October 10, 2010 at 3:14 am #35531
In the site Odnoklassniki.ru I have organized the group of eye-witness accounts about BALL-LIGHTNINGS
Georgian woman now living in USA tells me her eye-witness account:
“The ball was size of 13cm…It was blue inside and deeper was turning in dark blue,which close to the center was almost purple like color.All the colors were turning slowly in one direction.The pink shinee line around the ball also was turning…The ball was moving very gently,slowly.I was watching this beauty approximately one minute and then disappear through the window of the plane.” etc.
I have tried to draw this image and here it is:October 12, 2010 at 12:10 am #35532October 13, 2010 at 12:11 am #35534
the spins on the lightning should be tracing out letter patterns…
Latin characters are largely two-d planar intersections with 3d tetrahedral grids
but cursive spin together
[DISCLAIMER: THESE ARE THE OPINIONS OF THE AUTHOR, INCLUDING ALL ALLUSIONS TO JETPACKS]October 13, 2010 at 12:32 am #35536October 18, 2010 at 2:54 pm #35538October 18, 2010 at 4:04 pm #35540October 23, 2010 at 5:43 am #35542October 23, 2010 at 4:57 pm #35544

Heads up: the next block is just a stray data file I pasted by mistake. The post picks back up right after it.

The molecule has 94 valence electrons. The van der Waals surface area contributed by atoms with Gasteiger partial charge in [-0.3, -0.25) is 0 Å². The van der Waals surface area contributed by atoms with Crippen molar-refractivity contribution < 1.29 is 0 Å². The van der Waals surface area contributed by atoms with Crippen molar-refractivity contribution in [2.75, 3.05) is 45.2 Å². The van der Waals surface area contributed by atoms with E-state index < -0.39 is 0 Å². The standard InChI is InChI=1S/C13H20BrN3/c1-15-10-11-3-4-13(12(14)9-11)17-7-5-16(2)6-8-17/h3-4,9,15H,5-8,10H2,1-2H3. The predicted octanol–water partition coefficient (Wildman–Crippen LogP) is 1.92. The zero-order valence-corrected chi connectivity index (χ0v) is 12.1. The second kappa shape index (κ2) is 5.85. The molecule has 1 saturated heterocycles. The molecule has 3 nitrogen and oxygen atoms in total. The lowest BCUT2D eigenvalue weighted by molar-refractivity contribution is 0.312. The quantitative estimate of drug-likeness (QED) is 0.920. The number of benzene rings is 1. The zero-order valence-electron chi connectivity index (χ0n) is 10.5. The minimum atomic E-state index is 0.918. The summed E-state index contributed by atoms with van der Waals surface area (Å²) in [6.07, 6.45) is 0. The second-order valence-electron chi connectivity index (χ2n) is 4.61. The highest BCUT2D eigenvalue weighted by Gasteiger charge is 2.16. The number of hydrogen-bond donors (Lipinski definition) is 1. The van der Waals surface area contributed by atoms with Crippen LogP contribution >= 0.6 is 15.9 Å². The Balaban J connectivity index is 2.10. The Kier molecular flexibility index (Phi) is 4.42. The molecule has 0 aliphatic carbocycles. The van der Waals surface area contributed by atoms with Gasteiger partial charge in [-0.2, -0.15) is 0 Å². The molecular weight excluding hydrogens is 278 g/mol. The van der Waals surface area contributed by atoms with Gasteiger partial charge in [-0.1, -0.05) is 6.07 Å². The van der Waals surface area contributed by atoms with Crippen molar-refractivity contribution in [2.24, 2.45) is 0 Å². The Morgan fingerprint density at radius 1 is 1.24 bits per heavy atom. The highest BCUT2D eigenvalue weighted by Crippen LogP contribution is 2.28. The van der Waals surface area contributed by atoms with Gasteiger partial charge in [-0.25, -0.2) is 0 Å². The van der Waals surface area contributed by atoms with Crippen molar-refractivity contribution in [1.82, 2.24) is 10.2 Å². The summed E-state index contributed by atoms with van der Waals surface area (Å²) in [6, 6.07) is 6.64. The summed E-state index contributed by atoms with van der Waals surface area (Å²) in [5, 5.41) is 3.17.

One of the strangest and least understood weather phenomena. Seemingly a close cousin of earthlights, or earthquake lights, though with some distinctive properties of its own, ball lightning crops up in the most unexpected places. In a letter to the journal Nature physicist Richard Jennison gave this remarkable eyewitness account:
I was seated near the front of the passenger cabin of an all-metal airliner (Eastern Airlines Flight EA 539) on a late night flight from New York to Washington. The aircraft encountered an electrical storm during which it was enveloped in a sudden bright and loud electrical discharge (0005h EST, March 19, 1963). Some seconds after this, a glowing sphere a little more than 20 centimeters in diameter emerged from the pilot’s cabin and passed down the aisle of the aircraft approximately 50 centimeters from me, maintaining the same height and course for the whole distance over which it could be observed.
Jennings went on to say that it was blue-white in color, gave off no heat as far as he could tell and glided along at walking pace about two-and-a-half feet from the floor.
You must be logged in to reply to this topic.